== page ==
Several dozen civilians were attacked amid recent clashes between armed groups in the Masisi territory of the Democratic Republic of Congo's North Kivu province.
DRC 2013 © MSF
BRUSSELS/NEW YORK, OCTOBER 1, 2013—Several dozen civilians were attacked amid recent clashes between armed groups in the Masisi territory of the Democratic Republic of Congo's North Kivu province, the international medical humanitarian organization Doctors Without Borders/Médecins Sans Frontières (MSF) said today.
MSF immediately organized mobile clinics to provide emergency care to survivors and is calling on the armed groups not to attack civilians.
"Several villages are only accessible by foot and we are afraid we'll arrive there too late," said Bertrand Perrochet, MSF head of mission in the Democratic Republic of Congo. "Nonetheless, it already seems clear that acts of violence have been perpetrated against the civilians and we cannot remain silent when confronted with that. The armed groups present in the region must respect the civilian populations in accordance with international humanitarian law."
Armed groups clashed on Sept. 27 in the chieftainship of Osso-Banyungu, and attacks against civilians took place in the villages of Butemure, Lwibo, Bikudje, Majengo, and Katiri. It is difficult to confirm the number of dead, wounded, and missing because many villagers fled into the bush out of fear of further attacks.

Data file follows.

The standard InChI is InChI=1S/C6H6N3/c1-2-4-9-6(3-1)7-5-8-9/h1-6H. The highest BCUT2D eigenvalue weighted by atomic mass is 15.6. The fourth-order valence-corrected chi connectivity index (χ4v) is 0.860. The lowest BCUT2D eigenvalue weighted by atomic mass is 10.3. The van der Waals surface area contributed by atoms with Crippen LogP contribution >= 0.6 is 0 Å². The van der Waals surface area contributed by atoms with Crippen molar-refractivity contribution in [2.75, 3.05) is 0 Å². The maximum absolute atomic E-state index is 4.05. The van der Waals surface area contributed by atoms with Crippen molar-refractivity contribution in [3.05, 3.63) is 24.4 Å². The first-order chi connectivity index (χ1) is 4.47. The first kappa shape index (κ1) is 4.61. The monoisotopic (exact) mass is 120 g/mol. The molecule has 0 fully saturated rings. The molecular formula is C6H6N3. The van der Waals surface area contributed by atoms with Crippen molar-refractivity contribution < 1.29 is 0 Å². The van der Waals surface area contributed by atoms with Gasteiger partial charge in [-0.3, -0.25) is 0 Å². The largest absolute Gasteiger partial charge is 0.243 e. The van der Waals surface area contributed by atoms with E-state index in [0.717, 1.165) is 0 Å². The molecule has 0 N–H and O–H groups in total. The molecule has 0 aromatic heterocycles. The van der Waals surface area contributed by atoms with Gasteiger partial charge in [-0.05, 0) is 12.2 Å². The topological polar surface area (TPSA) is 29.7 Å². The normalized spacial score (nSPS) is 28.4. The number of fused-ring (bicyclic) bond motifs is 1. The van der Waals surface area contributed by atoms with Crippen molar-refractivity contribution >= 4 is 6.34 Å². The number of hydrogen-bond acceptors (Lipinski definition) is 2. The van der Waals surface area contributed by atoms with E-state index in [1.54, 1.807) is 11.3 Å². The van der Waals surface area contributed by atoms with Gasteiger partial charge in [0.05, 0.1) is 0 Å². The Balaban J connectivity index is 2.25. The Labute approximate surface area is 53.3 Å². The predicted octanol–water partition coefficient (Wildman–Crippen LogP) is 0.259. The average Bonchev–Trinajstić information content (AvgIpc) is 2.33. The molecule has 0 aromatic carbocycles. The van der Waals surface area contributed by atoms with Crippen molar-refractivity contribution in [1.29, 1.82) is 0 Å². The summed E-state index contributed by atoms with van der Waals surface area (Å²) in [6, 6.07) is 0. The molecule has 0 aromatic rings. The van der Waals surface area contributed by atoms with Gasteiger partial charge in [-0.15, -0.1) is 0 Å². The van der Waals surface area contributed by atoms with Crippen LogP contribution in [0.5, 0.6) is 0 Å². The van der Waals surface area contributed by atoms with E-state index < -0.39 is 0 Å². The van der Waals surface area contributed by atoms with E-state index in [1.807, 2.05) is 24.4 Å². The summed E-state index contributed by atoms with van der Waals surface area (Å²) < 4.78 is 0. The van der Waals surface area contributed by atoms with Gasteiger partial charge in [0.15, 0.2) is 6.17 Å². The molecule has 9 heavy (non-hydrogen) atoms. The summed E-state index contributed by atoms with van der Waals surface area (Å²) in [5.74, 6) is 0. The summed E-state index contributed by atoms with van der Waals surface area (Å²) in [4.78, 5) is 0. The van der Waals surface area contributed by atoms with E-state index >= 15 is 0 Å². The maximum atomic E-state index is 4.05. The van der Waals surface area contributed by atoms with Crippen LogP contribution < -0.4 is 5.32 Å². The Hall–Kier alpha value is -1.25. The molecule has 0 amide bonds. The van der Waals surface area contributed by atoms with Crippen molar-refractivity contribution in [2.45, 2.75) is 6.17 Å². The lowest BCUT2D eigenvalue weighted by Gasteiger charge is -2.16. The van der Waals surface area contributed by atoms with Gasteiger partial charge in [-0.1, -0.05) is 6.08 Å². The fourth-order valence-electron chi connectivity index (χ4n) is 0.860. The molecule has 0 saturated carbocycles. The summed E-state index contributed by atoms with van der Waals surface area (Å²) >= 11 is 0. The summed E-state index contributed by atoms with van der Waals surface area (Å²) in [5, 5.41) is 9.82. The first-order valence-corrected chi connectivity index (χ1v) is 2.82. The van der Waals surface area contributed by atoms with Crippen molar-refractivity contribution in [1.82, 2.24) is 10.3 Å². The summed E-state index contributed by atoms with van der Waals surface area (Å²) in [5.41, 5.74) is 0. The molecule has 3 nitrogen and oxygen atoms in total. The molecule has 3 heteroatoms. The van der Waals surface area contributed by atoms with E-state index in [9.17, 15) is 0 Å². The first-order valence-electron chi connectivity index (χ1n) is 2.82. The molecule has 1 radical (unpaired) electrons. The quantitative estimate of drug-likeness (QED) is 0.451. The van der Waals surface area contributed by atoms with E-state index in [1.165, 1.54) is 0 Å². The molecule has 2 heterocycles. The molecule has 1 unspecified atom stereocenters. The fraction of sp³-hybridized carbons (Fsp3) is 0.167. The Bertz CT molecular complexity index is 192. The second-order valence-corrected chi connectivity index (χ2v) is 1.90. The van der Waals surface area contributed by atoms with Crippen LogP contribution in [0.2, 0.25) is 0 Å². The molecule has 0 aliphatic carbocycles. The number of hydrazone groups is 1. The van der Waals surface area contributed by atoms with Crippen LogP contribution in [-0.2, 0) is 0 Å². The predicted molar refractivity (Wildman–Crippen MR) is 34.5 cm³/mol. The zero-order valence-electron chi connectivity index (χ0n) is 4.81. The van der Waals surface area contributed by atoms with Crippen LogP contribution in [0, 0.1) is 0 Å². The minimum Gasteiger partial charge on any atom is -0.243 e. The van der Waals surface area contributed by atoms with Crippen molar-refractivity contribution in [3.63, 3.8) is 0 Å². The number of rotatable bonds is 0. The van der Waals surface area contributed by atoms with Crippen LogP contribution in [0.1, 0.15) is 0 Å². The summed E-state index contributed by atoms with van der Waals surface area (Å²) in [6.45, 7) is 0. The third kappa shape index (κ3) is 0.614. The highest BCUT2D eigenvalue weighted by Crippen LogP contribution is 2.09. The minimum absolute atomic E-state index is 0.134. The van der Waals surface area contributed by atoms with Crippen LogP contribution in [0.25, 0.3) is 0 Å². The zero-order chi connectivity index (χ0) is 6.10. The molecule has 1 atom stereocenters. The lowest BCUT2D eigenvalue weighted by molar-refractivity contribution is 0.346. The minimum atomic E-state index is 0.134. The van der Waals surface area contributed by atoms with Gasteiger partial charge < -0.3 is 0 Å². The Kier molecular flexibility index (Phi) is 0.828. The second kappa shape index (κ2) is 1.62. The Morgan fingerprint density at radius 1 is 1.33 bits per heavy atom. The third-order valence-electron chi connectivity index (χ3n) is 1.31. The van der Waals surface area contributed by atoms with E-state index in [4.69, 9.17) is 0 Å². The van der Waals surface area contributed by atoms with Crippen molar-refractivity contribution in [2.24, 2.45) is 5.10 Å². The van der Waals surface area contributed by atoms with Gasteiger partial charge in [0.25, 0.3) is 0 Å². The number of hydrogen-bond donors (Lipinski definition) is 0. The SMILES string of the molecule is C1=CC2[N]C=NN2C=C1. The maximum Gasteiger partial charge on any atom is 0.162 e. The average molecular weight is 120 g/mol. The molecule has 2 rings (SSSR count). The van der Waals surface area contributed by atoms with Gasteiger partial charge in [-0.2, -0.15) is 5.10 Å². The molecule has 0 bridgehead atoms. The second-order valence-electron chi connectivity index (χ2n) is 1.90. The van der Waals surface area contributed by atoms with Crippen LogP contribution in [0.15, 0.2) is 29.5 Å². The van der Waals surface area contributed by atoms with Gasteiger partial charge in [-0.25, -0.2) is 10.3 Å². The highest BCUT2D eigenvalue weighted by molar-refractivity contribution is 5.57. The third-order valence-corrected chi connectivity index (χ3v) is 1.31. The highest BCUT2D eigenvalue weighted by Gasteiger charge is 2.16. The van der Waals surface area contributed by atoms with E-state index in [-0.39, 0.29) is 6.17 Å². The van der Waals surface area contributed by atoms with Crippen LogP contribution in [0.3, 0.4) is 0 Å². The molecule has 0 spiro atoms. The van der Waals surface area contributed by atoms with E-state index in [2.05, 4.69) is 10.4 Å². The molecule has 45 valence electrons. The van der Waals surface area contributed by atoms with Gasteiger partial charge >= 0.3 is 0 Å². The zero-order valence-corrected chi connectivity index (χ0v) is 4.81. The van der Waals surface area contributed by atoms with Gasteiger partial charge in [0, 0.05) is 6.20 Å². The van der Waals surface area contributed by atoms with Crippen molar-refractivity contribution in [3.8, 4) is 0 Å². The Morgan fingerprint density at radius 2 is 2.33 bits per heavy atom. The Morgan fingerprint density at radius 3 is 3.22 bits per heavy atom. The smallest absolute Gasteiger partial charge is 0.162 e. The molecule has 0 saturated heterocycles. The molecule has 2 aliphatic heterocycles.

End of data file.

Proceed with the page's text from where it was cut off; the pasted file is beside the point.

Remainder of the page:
"I heard the neighbors shouting out that the army was arriving," one survivor said. "I ran to the field to join my husband. But when I got there, he was nowhere to be seen. All I found was his hat and blood-stained tools."
Those attacked included women and children. Survivors said that 46 children and three teachers were kidnapped after their school was burned down.
In the course of an armed raid, a bridge was destroyed as people were fleeing across it. A villager from Lwibo said, "I saw my son fall from the bridge. Armed men used machetes to destroy the last ropes which were holding up the bridge. Just before, on the plateau, they slit men's throats before throwing them into the water."
The day after the attack, MSF treated more than 80 patients in the village of Lwibo, including nine victims of sexual violence. An MSF team also visited the village of Bikudje where two people were wounded and about 30 were reportedly missing.
MSF teams are still trying to assess the scale of these attacks and the number of injured people in order to adapt their medical responses.
Recurring violence and insecurity frequently force people to flee their homes in Masisi territory. More than one million people are estimated to be displaced in North Kivu.
Since 2007, MSF supports and provides free primary and secondary health care at the general referral hospital of Masisi. Between January and August 2013, MSF treated more than 8,800 patients, performed 1,717 surgical operations and carried out more than 86,000 consultations. MSF also runs mobile clinics in the region to meet the evolving needs.